Earlier on, I discussed some pretty compelling facts about social and economic class. This time around, I wanted to go through an actual example of identifying one’s social class or at least get a closer look at America’s system. Honestly, we aren’t a class-sensitive society here so I was curious to see how our social structure was supposed to be configured.
How Social Class Is Determined, An Example
If you haven’t seen this already, then check out this most awesome interactive graphic from the New York Times entitled “How Class Works”. I spent a bit of time just putzing around with it. By entering a profile, this tool can tell you what social class your entry falls under. So then I entered a familiar profile — one that pretty much described most people I knew.
I selected the occupation that is close to my heart: systems analyst, computer software engineer, and so forth. Education: a Bachelor’s Degree. Income: the standard $100,000 for the computer based job (technically, salary amount depends on where you live). Wealth: the amount that is typically amassed by someone in their middle age. So what did it return?
My Selected Choices Yielded:
Occupation: 77th percentile
Education: 91st percentile
Income: 93rd percentile
Wealth: 85th percentile
Average: 86th percentile
As for how income ties with education, here’s a graphic showing how computer scientists and mathematicians are mapped out:
The distribution shows that if you’re a college graduate in the field of science or mathematics, you’ll likely earn a decent income. This also suggests that it may not be necessary for you to have a higher education to get the best pay out of a technical job.
In contrast, you’ll see that the statistics for the legal profession garnered via this tool support the fairly common assumptions that judges and lawyers make a good living and that relative to other professions, they’re a highly educated bunch. Well this just tells me that frugal law students may not need to be so frugal one day.
One other point: I was amused that even within job categories, a class-sensitive ranking exists for jobs within the same realm. Even roles and positions of similar nature fell into some kind of social hierarchy:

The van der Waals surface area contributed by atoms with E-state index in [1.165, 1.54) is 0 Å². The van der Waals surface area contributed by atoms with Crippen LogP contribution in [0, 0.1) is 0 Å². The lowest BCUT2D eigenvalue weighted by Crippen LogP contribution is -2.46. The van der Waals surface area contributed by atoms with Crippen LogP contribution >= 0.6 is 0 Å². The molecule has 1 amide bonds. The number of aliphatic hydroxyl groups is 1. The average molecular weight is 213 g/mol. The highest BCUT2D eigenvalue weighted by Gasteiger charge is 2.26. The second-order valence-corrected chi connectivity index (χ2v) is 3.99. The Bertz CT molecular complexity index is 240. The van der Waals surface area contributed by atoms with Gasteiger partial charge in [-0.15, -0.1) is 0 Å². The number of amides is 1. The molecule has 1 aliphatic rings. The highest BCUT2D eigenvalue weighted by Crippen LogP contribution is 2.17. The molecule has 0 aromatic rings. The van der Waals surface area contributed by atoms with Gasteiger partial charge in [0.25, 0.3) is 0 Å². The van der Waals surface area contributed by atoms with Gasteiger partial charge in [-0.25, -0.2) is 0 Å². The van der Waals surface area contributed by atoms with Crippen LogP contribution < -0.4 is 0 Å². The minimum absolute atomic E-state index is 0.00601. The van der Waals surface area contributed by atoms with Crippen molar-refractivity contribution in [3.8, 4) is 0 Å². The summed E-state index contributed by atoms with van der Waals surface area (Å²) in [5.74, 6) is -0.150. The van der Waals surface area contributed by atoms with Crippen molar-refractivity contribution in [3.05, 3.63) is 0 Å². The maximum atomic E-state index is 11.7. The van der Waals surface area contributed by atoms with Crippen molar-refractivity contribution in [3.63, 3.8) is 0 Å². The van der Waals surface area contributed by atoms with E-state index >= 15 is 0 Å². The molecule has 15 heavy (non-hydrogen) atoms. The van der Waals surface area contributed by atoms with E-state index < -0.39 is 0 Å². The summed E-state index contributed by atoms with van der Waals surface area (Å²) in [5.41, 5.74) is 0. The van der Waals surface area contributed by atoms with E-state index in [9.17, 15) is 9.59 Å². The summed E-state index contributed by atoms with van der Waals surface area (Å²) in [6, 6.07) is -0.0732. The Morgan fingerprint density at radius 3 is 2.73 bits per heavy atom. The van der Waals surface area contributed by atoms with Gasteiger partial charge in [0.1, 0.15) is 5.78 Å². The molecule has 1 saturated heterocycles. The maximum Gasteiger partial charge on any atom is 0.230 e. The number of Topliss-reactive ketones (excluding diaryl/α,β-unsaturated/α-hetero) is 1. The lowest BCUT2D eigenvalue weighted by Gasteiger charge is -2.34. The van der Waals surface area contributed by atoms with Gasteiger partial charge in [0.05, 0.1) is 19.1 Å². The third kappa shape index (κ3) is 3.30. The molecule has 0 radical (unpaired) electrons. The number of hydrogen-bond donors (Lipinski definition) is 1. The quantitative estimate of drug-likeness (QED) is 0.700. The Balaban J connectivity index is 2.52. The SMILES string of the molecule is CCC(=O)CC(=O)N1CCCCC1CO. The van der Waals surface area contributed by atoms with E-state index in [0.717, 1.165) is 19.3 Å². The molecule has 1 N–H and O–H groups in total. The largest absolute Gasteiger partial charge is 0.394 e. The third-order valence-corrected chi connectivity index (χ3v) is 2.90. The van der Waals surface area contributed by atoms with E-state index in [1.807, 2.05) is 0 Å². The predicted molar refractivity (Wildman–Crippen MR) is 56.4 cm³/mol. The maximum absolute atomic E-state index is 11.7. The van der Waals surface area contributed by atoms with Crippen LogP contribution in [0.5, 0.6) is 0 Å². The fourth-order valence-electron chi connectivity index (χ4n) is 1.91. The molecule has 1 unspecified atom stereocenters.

Similar Jobs That Varied In Class Ranking
Database Administrator: 83rd percentile
Computer Software Engineer: 77th percentile
IT Analyst: 73rd percentile
Computer Programmer: 65th percentile
Does this mean that if I were a mere “computer programmer” then I shouldn’t be as highly regarded as a “database administrator”? This exercise makes me realize how job status can be a sensitive thing. How often do you give yourself a more flattering title when participating in some kind of social ice breaker? When people ask you what type of job you do, do you puff up your chest and say you’re a “computer architect” instead of a “systems designer”? Or how about an “account manager” instead of a “sales person”? It looks like you can inflate your status simply by changing the label of the job you have. It’s surprising to me that there’s some kind of hierarchy in place even among similar sounding positions even though the job isn’t much different across these labels. If you have skills in various domains, it may serve you well to use the right title whenever the opportunity arises.
So maybe you can try out the tool to see what else you can gather. You may be able to find out a cooler name you can use in lieu of your job title.
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